The maps are out, the home study resembles a particularly exhausting session of the board game Risk and the kids are trembling in dark corners. My fourth trails book is commissioned and I’ve a strong suspicion this will be the one to fulfil me the most.
Quiet Walks for Quiet Minds will be published by Sigma Press in 2018; a collection of routes for those seeking solitude far from the maddening crowds. The idea has been germinating for some time – possibly since seeing a photo online of a queue of bank holiday hikers waiting patiently for their turn to take a selfie at the summit of Pen y Fan* (at least they were waiting patiently; we hikers are nothing if not polite). Hooray that they’re out there, taking in the fresh air and the views. But I couldn’t help thinking… is that really the point?
For me, the answer is ‘not really’ (my children are possibly the only two Pen y Fan baggers who’ve seen the view from the top solely thanks to a birthday card pinned to my writing desk; we avoid the motorway jam from Storey Arms by climbing on a deserted, mist-shrouded October morning, me cheerfully telling the kids it’s the taking part that counts and not the being able to see something as luxurious as scenery). Maybe I’m the one missing the point; maybe I’m turning into my parents. But, for someone who really likes other walkers, I just don’t want to see that many of them on my walks.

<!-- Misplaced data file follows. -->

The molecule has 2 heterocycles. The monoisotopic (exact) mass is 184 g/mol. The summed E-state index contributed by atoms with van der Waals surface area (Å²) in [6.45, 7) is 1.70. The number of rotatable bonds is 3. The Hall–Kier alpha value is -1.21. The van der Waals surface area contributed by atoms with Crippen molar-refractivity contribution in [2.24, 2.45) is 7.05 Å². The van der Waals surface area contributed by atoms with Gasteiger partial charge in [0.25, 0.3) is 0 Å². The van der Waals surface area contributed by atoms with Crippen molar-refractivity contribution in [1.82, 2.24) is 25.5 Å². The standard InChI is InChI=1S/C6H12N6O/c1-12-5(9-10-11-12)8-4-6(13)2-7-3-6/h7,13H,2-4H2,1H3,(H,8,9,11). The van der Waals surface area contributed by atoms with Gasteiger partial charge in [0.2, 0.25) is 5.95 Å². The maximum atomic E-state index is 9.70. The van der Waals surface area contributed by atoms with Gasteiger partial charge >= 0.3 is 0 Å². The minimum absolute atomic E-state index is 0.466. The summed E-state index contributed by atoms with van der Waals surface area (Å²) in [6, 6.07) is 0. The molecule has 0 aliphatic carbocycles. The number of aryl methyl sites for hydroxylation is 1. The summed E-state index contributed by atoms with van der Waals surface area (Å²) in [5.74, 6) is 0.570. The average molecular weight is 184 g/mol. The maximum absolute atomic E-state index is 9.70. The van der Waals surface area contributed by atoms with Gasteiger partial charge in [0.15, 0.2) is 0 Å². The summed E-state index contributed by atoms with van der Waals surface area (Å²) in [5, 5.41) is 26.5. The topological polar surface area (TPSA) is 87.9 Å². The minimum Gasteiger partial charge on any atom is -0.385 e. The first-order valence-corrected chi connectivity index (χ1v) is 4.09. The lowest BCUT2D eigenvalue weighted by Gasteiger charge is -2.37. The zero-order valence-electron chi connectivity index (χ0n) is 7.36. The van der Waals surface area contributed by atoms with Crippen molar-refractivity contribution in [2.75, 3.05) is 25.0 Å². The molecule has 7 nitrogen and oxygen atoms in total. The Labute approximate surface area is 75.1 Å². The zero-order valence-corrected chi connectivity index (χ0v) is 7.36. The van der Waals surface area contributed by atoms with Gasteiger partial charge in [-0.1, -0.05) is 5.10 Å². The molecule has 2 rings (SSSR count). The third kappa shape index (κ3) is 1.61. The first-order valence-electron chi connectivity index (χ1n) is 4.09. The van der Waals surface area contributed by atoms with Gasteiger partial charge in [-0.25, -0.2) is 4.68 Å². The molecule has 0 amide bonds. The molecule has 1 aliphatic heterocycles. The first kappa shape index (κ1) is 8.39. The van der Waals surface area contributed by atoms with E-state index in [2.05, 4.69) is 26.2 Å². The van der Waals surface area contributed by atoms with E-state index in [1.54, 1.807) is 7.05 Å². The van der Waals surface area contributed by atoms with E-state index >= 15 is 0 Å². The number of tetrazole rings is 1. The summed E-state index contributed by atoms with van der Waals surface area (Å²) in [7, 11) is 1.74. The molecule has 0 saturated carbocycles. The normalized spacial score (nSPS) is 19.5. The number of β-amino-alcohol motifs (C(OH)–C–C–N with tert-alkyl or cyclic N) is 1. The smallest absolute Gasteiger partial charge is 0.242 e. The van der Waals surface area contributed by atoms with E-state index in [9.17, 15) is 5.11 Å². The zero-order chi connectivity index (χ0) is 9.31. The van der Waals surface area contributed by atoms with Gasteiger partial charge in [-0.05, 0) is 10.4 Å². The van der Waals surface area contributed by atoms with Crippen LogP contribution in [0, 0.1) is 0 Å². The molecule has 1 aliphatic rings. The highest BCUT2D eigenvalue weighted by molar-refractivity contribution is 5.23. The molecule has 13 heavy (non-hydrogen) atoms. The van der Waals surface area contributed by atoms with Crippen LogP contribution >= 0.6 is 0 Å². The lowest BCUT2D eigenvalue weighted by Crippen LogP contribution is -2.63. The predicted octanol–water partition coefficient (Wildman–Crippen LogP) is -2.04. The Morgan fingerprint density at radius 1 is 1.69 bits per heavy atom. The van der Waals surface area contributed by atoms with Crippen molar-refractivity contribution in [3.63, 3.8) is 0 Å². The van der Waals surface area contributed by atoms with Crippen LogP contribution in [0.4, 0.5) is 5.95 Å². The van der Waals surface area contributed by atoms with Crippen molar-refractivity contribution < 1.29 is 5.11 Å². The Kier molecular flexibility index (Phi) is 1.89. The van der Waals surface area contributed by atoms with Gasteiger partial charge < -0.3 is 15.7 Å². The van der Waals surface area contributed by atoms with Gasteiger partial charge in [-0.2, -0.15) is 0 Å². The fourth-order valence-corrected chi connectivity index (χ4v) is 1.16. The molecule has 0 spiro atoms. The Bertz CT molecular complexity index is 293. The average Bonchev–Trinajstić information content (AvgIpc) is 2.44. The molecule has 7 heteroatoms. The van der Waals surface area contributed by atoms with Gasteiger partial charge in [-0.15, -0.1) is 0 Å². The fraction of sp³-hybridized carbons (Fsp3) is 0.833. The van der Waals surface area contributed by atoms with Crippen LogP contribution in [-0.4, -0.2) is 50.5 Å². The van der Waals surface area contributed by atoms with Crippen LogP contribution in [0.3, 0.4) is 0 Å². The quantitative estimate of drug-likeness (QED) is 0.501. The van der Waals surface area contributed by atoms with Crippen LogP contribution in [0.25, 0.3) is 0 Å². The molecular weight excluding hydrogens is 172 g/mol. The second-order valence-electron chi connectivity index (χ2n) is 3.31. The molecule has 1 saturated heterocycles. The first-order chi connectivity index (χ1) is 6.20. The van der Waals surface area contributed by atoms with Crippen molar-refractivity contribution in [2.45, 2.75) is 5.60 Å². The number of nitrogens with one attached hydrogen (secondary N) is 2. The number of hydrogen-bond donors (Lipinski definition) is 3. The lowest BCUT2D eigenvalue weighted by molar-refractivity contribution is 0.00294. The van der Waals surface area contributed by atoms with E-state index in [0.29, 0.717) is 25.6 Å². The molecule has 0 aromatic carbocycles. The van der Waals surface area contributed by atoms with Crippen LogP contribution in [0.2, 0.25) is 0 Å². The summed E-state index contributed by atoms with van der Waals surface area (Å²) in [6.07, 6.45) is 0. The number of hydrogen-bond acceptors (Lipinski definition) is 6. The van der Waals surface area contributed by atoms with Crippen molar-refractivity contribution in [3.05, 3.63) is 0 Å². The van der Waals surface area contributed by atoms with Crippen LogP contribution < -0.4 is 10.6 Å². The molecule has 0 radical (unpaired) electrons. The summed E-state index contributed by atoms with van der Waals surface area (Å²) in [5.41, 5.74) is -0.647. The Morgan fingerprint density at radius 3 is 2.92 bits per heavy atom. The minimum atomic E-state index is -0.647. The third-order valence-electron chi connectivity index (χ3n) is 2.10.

My own mind is certainly becoming quieter as I start to work out what’s important in life and what really isn’t worth worrying about. It’s a slow process and I’m not there yet – I’m still travelling hopefully and probably very far from arriving. But I’m learning to react differently, seeing minor bumps as just that instead of the onset of the end of the world, and my fortnightly Friday walks are playing a major part in that.
So I draw up a very long long-list of the quiet corners I’d like to include in my book (although my absolute favourite spot in Wales might not make the cut; last time I was there, the people count over six miles was three, a ratio I’m keen not to increase by telling you lot where it is). Some are walks I’ve been enjoying for the last 20 years and some I’m shamelessly stealing from friends. Some are very recent surprise finds by Lionel, whose regal refusal to climb stiles means that Plans A, B and C regularly have to be abandoned, leading to Plans D that prove as delightful as they are unexpected.
So the next year of Fridays will be happily spent on secluded summits and in quiet cwms, juggling a notebook, camera and large bag of cheese to bribe a haughty large greyhound along paths he doesn’t much fancy the look of. If you see us, do say hello! But only briefly before moving along quietly, please….
* Other mountains are available